In fact, IBM’s research shows that a majority – 62%, a surprisingly large figure given the prevalence of information overload content – said that the internet and social media has actually made decision making easier.

The “information overload” and “paradox of choice” that are often pointed to as major drawbacks of the Internet age, is actually a positive thing for a majority of respondents.

The research also revealed the following trends:

  • Broadcast mediums, such as television and radio, are 5x less influential on decision-making than online sources.
  • 18-24 year olds are 2x as likely to use social media for research as 35+ adults.
  • Grammar rules in user reviews: 40% of 18-24 year olds are influenced by poor spelling and grammar.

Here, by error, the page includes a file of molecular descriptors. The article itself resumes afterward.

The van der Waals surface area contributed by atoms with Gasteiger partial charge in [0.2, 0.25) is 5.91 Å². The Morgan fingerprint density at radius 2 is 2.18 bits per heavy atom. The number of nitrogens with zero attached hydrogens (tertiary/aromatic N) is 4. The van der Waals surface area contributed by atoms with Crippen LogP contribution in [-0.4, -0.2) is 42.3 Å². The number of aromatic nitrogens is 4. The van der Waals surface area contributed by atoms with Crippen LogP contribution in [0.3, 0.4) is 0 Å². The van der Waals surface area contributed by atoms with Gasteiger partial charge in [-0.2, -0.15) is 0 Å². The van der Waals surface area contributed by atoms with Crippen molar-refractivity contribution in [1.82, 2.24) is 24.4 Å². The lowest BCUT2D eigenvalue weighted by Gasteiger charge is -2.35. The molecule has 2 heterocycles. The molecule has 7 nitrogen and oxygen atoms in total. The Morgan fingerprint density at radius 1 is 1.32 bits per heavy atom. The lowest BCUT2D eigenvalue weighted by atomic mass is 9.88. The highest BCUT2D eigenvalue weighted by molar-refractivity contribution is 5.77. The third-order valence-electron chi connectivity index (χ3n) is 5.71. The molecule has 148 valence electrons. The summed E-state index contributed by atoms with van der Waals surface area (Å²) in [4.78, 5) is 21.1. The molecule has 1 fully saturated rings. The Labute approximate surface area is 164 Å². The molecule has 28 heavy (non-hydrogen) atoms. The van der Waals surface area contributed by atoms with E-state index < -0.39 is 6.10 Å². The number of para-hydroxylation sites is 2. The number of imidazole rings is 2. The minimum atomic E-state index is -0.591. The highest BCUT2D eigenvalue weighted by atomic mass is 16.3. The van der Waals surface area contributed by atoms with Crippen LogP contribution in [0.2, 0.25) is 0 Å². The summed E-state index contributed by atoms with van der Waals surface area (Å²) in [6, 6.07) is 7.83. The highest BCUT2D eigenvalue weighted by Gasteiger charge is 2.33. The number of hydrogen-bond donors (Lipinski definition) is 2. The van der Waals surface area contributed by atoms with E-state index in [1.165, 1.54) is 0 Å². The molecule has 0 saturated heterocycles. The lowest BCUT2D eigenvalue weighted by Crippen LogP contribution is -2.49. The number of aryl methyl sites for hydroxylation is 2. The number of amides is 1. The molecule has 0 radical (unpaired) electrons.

• Ease of access still wins out over style – 58% compared with 24%.

Vivian Braun, IBM’s consumer analytics expert, believes that the oft-discussed “information overload” is actually being managed surprisingly well by digitally savvy consumers.

“This research shows that, rather than struggling to deal with information overload, modern consumers are proactively using the abundance of data sources available to them to be more savvy about the decisions they make. In particular, the upcoming generation of consumers are very comfortable with jumping between multiple sites and forums, polling opinion and cross-referencing information to research everything from their latest music download to their next job.”

The essential aspect of this jumping between information sources is that consumers are much less brand-loyal and more apt to use whatever source offers the right mix of intelligent user interface, usefulness for the task at hand and compelling content.